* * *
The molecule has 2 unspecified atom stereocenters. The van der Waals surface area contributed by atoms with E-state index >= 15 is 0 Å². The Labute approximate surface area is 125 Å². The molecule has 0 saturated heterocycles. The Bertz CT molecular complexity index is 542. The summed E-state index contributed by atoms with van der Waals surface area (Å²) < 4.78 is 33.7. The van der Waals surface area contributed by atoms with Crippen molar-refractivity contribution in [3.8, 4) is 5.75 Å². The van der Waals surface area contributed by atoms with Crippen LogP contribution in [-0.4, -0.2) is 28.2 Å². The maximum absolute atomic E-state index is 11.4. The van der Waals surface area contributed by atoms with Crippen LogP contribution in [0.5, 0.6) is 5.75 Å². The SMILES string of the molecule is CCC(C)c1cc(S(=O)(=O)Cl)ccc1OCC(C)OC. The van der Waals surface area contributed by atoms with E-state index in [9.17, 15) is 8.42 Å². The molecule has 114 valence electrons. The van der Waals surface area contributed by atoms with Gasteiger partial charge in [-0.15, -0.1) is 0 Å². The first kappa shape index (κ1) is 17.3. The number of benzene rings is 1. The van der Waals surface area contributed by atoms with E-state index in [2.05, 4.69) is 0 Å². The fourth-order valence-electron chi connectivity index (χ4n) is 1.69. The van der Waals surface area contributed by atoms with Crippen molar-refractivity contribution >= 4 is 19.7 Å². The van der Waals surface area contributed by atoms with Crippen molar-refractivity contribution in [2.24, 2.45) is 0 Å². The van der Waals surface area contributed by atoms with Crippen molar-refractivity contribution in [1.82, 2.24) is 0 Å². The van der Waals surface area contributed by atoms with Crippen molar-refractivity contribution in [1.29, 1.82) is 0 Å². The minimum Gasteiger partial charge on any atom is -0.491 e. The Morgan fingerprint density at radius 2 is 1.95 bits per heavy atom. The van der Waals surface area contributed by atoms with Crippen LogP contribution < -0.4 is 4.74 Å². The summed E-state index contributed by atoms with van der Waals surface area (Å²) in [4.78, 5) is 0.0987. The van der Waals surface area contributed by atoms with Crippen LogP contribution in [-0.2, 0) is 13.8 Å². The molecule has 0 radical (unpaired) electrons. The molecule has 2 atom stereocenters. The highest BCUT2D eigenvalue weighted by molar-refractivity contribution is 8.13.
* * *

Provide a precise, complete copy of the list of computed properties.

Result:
The molecule has 2 unspecified atom stereocenters. The van der Waals surface area contributed by atoms with E-state index >= 15 is 0 Å². The Labute approximate surface area is 125 Å². The molecule has 0 saturated heterocycles. The Bertz CT molecular complexity index is 542. The summed E-state index contributed by atoms with van der Waals surface area (Å²) < 4.78 is 33.7. The van der Waals surface area contributed by atoms with Crippen molar-refractivity contribution in [3.8, 4) is 5.75 Å². The van der Waals surface area contributed by atoms with Crippen LogP contribution in [-0.4, -0.2) is 28.2 Å². The maximum absolute atomic E-state index is 11.4. The van der Waals surface area contributed by atoms with Crippen LogP contribution in [0.5, 0.6) is 5.75 Å². The SMILES string of the molecule is CCC(C)c1cc(S(=O)(=O)Cl)ccc1OCC(C)OC. The van der Waals surface area contributed by atoms with E-state index in [9.17, 15) is 8.42 Å². The molecule has 114 valence electrons. The van der Waals surface area contributed by atoms with Gasteiger partial charge in [-0.15, -0.1) is 0 Å². The first kappa shape index (κ1) is 17.3. The number of benzene rings is 1. The van der Waals surface area contributed by atoms with E-state index in [2.05, 4.69) is 0 Å². The fourth-order valence-electron chi connectivity index (χ4n) is 1.69. The van der Waals surface area contributed by atoms with Crippen molar-refractivity contribution >= 4 is 19.7 Å². The van der Waals surface area contributed by atoms with Crippen molar-refractivity contribution in [2.24, 2.45) is 0 Å². The van der Waals surface area contributed by atoms with Crippen molar-refractivity contribution in [1.82, 2.24) is 0 Å². The van der Waals surface area contributed by atoms with Crippen molar-refractivity contribution in [1.29, 1.82) is 0 Å². The minimum Gasteiger partial charge on any atom is -0.491 e. The Morgan fingerprint density at radius 2 is 1.95 bits per heavy atom. The van der Waals surface area contributed by atoms with Crippen LogP contribution < -0.4 is 4.74 Å². The summed E-state index contributed by atoms with van der Waals surface area (Å²) in [4.78, 5) is 0.0987. The van der Waals surface area contributed by atoms with Crippen LogP contribution in [-0.2, 0) is 13.8 Å². The molecule has 0 radical (unpaired) electrons. The molecule has 2 atom stereocenters. The highest BCUT2D eigenvalue weighted by molar-refractivity contribution is 8.13.